Sunday, May 12, 2013

My Mother's Day Lesson - Being away from my son doesn't make me less of a mother

My son and I in 2006
"The mother-child relationship is paradoxical and, in a sense, tragic. It requires the most intense love on the mother's side, yet this very love must help the child grow away from the mother, and to become fully independent." ~ Erich Fromm

Mother's Day has developed an entirely new meaning for me since leaving the family I had known for 14 years in 2009 for the third and final time. I knew that when I left that life to start a new one it was going to be difficult but I no longer had a choice; I was doing what I needed to do in order to save my life and subsequently my son's life to some degree. Little did I know that the moment I made that decision the universe would begin to conspire to make the death of my former life absolute and complete.

The most challenging trial I have had to endure was not homelessness or losing any kind of income and going to bed hungry, the most challenging trial was losing time with my child. Although my decision to leave his father was a very necessary one I made sure to sever our ties as completely as possible which meant no financial support so when I lost my job in 2010 I lost everything and my teenage son began to see less and less of me.

For the past three years of being unemployed I have remained tormented with the pain of being forced away from my son by circumstance. Although I remain beyond grateful for his father taking such good care of our son I have beat myself up for what feels as though I was abandoning this little person I was once inseparable from. For 12 years my son and I did everything together when I wasn't at work and he wasn't at school, our bond was a very strong and close one and then, after a year in my own place and sharing equal parenting time with his father it was all ripped away from me and I was left devastated and feeling lost and alone.

Recently I got a phone call from my now 16 year old and as our conversation ended he thanked me and told me that he feels like he can come to me with any problem or concern, he trusts me with virtually anything. In that moment I was overcome with emotion and I realized that even though my physical presence with my son is limited my influence and value as a mother are not. I have a teenage boy who texts me, is comfortable expressing his affection for the people in his life he cares for, and has learned to reason and analyze the things in life that matter most in order to have a deeper understanding of himself and his place in the world around him. I have a son who, despite any personal struggle remembers how to love and communicate appropriately depending on the circumstance.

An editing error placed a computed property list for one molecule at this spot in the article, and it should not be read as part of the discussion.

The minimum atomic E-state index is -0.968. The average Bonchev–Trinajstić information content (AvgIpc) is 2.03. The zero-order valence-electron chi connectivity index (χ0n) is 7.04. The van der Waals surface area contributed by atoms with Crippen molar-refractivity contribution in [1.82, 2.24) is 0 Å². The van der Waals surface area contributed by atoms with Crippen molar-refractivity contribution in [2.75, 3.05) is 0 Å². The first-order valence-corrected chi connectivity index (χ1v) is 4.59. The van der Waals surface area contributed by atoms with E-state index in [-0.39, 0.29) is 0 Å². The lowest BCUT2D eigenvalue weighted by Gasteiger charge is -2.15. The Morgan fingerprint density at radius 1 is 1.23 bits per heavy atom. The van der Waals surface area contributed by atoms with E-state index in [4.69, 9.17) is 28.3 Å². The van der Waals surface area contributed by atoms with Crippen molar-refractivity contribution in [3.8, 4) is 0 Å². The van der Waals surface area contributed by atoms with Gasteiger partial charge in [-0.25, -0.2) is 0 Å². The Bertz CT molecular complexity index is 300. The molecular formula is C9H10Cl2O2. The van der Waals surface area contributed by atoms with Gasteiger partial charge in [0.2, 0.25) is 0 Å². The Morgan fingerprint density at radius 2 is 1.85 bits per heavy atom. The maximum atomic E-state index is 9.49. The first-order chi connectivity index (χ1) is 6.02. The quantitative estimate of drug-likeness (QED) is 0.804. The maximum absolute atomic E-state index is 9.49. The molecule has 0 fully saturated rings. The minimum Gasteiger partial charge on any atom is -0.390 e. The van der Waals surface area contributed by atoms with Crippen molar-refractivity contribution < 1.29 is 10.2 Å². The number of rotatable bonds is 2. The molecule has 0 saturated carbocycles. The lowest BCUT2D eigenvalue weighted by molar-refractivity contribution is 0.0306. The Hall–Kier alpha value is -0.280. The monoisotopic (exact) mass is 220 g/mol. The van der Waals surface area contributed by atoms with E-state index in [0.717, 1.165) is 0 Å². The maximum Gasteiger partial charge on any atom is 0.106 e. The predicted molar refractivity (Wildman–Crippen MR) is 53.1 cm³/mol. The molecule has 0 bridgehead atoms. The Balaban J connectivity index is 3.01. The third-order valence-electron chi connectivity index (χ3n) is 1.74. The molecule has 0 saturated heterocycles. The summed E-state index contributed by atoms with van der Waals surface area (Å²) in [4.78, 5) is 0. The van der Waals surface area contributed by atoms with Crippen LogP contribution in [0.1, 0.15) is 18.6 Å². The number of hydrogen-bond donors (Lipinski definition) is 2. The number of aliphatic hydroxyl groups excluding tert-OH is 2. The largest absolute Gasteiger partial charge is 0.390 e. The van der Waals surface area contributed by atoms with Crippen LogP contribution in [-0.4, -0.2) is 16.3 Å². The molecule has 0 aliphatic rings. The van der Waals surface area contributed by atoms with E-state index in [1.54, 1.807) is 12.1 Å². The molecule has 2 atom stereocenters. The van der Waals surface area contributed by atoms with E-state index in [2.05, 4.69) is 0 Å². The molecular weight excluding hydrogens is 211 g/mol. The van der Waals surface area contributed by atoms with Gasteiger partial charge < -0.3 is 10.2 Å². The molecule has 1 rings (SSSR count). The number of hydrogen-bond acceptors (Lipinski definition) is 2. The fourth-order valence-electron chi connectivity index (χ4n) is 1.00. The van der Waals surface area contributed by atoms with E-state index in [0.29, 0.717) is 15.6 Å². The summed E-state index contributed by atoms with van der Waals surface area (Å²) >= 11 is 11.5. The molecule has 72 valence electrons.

My son's father and I may not have been a healthy couple when we were married but we have always respected one another as parents and that never changed neither during or after the divorce. Our efforts show in the young man we are both so proud of and for that I'm grateful. With all my worries and concerns over the past few years I was still a mother and the lessons I have been learning he has been learning also. My experiences and how different they are from his father's experiences have given my child a depth of wisdom and I can only hope that his struggles don't have to be as extreme as mine have been because of it; but if they are, I have no doubt he will learn and become an even better person when faced with trials.

This has taught me that even when we aren't near our children and parenting them as closely as we would like, that doesn't mean our influence and very being isn't playing a role in our child's development. We are allowed to experience hardship for a reason and finding that reason may be a challenge but it's always there and sometimes it's less about us and our pain and suffering and more about someone close to us who's watching, like our children. I worked hard at being a good example and respecting my son's father even if we didn't work as a married couple. I took responsibility for my role when things didn't work out then and now, I take my lessons and I keep moving forward. Every decision I make every single day affects my son and just knowing that and holding it makes me a good mother and the validation is in the sweet messages and phone calls I get from him.

So to all of you parents out there who are missing your children and to those children who are missing a parent today I want to wish you a very special and happy Mother's Day. To the parent, don't believe for a second that your presence on this earth isn't valuable to your child, value isn't measured in the quantity of time you spend with your child but the quality and willingness to be there for them when they need you, even if it's just a phone call. And to those children missing a parent today, trust me, they miss you too, even if they have a not-so-funny way of showing it, your very existence is evidence of great love.

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